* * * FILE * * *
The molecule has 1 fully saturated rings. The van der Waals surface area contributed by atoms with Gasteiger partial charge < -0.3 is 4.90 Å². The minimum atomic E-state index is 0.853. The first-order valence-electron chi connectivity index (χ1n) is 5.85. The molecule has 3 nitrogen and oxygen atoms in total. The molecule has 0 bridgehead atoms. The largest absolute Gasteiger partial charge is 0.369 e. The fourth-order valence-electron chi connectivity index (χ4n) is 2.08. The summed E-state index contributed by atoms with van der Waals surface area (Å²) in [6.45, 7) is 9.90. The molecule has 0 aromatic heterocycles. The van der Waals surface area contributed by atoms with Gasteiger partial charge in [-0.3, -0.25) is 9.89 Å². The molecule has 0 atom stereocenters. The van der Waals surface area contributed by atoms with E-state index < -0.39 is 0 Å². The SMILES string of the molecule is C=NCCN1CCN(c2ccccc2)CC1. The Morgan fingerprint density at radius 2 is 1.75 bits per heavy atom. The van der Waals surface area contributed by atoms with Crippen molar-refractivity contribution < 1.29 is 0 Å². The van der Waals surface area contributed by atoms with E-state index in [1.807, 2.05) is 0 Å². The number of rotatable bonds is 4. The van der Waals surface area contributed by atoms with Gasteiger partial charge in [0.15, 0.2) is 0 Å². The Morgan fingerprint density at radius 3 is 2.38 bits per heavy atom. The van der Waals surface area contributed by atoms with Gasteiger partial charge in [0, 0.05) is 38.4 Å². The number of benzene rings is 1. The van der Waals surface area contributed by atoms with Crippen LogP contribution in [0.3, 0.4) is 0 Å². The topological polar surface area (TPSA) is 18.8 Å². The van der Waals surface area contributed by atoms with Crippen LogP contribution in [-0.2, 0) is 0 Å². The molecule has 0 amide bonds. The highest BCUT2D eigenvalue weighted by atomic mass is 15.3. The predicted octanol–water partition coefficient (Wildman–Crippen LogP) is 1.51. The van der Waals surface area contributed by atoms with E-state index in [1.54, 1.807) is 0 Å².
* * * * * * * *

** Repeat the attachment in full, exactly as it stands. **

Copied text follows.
The molecule has 1 fully saturated rings. The van der Waals surface area contributed by atoms with Gasteiger partial charge < -0.3 is 4.90 Å². The minimum atomic E-state index is 0.853. The first-order valence-electron chi connectivity index (χ1n) is 5.85. The molecule has 3 nitrogen and oxygen atoms in total. The molecule has 0 bridgehead atoms. The largest absolute Gasteiger partial charge is 0.369 e. The fourth-order valence-electron chi connectivity index (χ4n) is 2.08. The summed E-state index contributed by atoms with van der Waals surface area (Å²) in [6.45, 7) is 9.90. The molecule has 0 aromatic heterocycles. The van der Waals surface area contributed by atoms with Gasteiger partial charge in [-0.3, -0.25) is 9.89 Å². The molecule has 0 atom stereocenters. The van der Waals surface area contributed by atoms with E-state index < -0.39 is 0 Å². The SMILES string of the molecule is C=NCCN1CCN(c2ccccc2)CC1. The Morgan fingerprint density at radius 2 is 1.75 bits per heavy atom. The van der Waals surface area contributed by atoms with Crippen molar-refractivity contribution < 1.29 is 0 Å². The van der Waals surface area contributed by atoms with E-state index in [1.807, 2.05) is 0 Å². The number of rotatable bonds is 4. The van der Waals surface area contributed by atoms with Gasteiger partial charge in [0.15, 0.2) is 0 Å². The Morgan fingerprint density at radius 3 is 2.38 bits per heavy atom. The van der Waals surface area contributed by atoms with Gasteiger partial charge in [0, 0.05) is 38.4 Å². The number of benzene rings is 1. The van der Waals surface area contributed by atoms with Crippen LogP contribution in [0.3, 0.4) is 0 Å². The topological polar surface area (TPSA) is 18.8 Å². The van der Waals surface area contributed by atoms with Crippen LogP contribution in [-0.2, 0) is 0 Å². The molecule has 0 amide bonds. The highest BCUT2D eigenvalue weighted by atomic mass is 15.3. The predicted octanol–water partition coefficient (Wildman–Crippen LogP) is 1.51. The van der Waals surface area contributed by atoms with E-state index in [1.54, 1.807) is 0 Å².